Convergence 2010 — Physics and Fantasy
Perpetual motion machines, cold fusion, free energy and other fake science stories. Where do they come from and what does physics really allow?
Notes from a panel at Convergence 2010, with web links, comments, and one smart-assed quote.
- Jennifer Ouellette
- Pamela Gay
- Stephanie Zvan
- Jim Kakalios
- Lois Schadewald, brother of the late Robert J. Schadewald.
- G. David Nordley. He was a friend and colleague of the late Robert L. Forward.
- Matt Lowry
Quite the cast. I remembered Pamela Gay from last year. I read Jennifer Oullette’s blog. I had read the works of of Robert Forward and Robert Schadewald years ago, and missed them. After the panel I got a chance to talk to Lois Schadewald and tell her that I had been a fan of her brother. I bought a copy of Worlds of Their Own, a book of his articles that she has edited.
There was some discussion of the importance of mathematics in physics. The panel was unanimous: If you are going to really understand physics you have to know some math. Not necessarily a lot: You can do a lot with High School Algebra and Trigonometry. However, the more the better. Since I spend most of my time around people with very little interest in math I really enjoyed this part of the panel.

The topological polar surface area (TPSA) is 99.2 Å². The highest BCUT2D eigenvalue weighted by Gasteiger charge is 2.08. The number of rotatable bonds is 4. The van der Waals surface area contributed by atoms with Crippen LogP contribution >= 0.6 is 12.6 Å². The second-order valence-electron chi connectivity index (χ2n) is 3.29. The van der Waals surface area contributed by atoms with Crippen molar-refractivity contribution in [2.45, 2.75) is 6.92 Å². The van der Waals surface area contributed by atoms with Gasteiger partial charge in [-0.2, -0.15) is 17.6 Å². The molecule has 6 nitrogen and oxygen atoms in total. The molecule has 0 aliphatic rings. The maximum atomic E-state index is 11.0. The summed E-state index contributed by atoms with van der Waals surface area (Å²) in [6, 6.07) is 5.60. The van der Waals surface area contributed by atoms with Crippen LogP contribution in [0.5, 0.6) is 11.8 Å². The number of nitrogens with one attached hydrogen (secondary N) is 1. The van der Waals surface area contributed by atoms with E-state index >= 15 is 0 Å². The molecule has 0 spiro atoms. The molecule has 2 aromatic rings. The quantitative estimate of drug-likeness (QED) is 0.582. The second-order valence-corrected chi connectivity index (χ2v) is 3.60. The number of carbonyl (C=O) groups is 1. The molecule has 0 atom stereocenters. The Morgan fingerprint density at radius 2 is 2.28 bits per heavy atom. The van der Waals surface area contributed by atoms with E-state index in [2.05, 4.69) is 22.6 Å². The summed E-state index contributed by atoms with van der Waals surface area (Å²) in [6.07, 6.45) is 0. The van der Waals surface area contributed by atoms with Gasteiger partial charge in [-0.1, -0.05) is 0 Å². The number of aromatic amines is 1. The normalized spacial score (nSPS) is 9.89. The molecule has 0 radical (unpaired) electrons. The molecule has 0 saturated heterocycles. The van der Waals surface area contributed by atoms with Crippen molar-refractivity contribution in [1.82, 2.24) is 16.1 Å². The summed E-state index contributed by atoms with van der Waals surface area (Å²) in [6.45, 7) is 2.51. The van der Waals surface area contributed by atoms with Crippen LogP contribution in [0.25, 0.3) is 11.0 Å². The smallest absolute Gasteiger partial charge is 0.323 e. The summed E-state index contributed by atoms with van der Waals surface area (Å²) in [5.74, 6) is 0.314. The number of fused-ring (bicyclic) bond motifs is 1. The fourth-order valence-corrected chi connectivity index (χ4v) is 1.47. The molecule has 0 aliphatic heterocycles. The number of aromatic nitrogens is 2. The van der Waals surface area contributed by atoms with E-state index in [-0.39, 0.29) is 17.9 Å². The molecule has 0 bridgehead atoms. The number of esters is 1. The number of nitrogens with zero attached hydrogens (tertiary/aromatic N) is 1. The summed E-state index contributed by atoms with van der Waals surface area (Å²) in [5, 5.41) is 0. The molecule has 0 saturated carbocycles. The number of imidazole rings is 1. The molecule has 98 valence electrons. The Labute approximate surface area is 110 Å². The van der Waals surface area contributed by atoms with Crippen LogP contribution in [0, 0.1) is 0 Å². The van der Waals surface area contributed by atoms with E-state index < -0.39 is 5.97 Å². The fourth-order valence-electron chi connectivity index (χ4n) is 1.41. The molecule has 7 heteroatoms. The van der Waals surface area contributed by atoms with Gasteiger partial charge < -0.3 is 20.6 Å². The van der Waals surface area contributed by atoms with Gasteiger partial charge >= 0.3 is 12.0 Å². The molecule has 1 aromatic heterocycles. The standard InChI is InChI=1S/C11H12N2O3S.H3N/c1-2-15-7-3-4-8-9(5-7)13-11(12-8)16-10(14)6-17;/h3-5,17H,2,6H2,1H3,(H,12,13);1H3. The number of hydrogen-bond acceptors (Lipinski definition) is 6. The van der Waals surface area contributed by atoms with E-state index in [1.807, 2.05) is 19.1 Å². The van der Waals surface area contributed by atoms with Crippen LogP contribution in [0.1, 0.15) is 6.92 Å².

Anyone who cannot cope with mathematics is not fully human. At best he is a tolerable subhuman who has learned to wear shoes, bathe, and not make messes in the house.—Robert A. Heinlein, .
Somebody in the audience mentioned the story that Einstein was not good at math. As the panelists immediately responded, this is simply not true. It is an urban legend. What is true is that develop General Relativity he needed to learn Tensor Calculus, and got help from a friend on that. Einstein was a physicist, not a mathematician. At the time he was in a race with David Hilbert to develop General Relativity. Hilbert was a mathematician, and Einstein knew he had serious competition.
What will physics be like in 2110? Physics as we know it now will not be overthrown. There are countless experiments to support the conclusions of quantum mechanics and general relativity. What may (hopefully will) happen is that those two theories will be joined in some more general theory, just as they extend rather than replace classical mechanics.
We can expect a lot of technological growth in the next century. Robotics will be a big field. Even now robots are being developed as personal aides in Japanese nursing homes. Space elevators: The physics is done. The problem is now engineering (a lot of hard engineering).
Somebody asked what people can do to support science. The answer, from Matt Lowry and Pamela Gay, was to support science education. Matt mentioned that in the high school physics course he taught he used a curriculum that had been developed back in the 1960’s, and was still good. He asked how many people in the audience knew about PSSC physics. I was proud to raise my hand. That was my High School physics class. There were two other hands raised in that crowded room.
Matt posted about the panel here. He was serving drinks at the Skepchick party both Friday and Saturday nights and remembered me when I stopped by. Of the few people who recalled PSSC, I suspect I was the only one wearing a kilt.